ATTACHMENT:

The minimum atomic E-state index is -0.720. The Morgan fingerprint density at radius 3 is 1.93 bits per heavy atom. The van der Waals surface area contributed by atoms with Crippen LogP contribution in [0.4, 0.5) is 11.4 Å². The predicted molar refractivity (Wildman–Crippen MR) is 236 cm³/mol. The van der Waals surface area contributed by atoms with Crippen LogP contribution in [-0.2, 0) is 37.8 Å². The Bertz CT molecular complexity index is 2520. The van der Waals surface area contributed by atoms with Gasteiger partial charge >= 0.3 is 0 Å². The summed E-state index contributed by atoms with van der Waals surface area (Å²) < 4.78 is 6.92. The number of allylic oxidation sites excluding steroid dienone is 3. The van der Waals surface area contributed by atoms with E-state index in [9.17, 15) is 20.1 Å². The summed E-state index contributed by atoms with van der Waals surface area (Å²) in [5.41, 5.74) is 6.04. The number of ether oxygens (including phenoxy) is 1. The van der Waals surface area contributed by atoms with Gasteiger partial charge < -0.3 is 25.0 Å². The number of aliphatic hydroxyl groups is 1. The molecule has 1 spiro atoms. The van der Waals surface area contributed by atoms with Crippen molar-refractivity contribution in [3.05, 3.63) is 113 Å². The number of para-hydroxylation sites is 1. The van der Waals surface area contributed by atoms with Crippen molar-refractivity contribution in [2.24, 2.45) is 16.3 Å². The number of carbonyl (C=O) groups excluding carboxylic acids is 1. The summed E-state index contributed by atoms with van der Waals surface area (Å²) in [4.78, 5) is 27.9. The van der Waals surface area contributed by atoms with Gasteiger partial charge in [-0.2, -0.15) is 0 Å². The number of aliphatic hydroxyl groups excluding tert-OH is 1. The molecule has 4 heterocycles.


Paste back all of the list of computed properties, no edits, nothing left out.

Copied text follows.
The minimum atomic E-state index is -0.720. The Morgan fingerprint density at radius 3 is 1.93 bits per heavy atom. The van der Waals surface area contributed by atoms with Crippen LogP contribution in [0.4, 0.5) is 11.4 Å². The predicted molar refractivity (Wildman–Crippen MR) is 236 cm³/mol. The van der Waals surface area contributed by atoms with Crippen LogP contribution in [-0.2, 0) is 37.8 Å². The Bertz CT molecular complexity index is 2520. The van der Waals surface area contributed by atoms with Gasteiger partial charge >= 0.3 is 0 Å². The summed E-state index contributed by atoms with van der Waals surface area (Å²) < 4.78 is 6.92. The number of allylic oxidation sites excluding steroid dienone is 3. The van der Waals surface area contributed by atoms with E-state index in [9.17, 15) is 20.1 Å². The summed E-state index contributed by atoms with van der Waals surface area (Å²) in [5.41, 5.74) is 6.04. The number of ether oxygens (including phenoxy) is 1. The van der Waals surface area contributed by atoms with Gasteiger partial charge < -0.3 is 25.0 Å². The number of aliphatic hydroxyl groups is 1. The molecule has 1 spiro atoms. The van der Waals surface area contributed by atoms with Crippen molar-refractivity contribution in [3.05, 3.63) is 113 Å². The number of para-hydroxylation sites is 1. The van der Waals surface area contributed by atoms with Crippen molar-refractivity contribution in [2.24, 2.45) is 16.3 Å². The number of carbonyl (C=O) groups excluding carboxylic acids is 1. The summed E-state index contributed by atoms with van der Waals surface area (Å²) in [4.78, 5) is 27.9. The van der Waals surface area contributed by atoms with Gasteiger partial charge in [-0.2, -0.15) is 0 Å². The number of aliphatic hydroxyl groups excluding tert-OH is 1. The molecule has 4 heterocycles.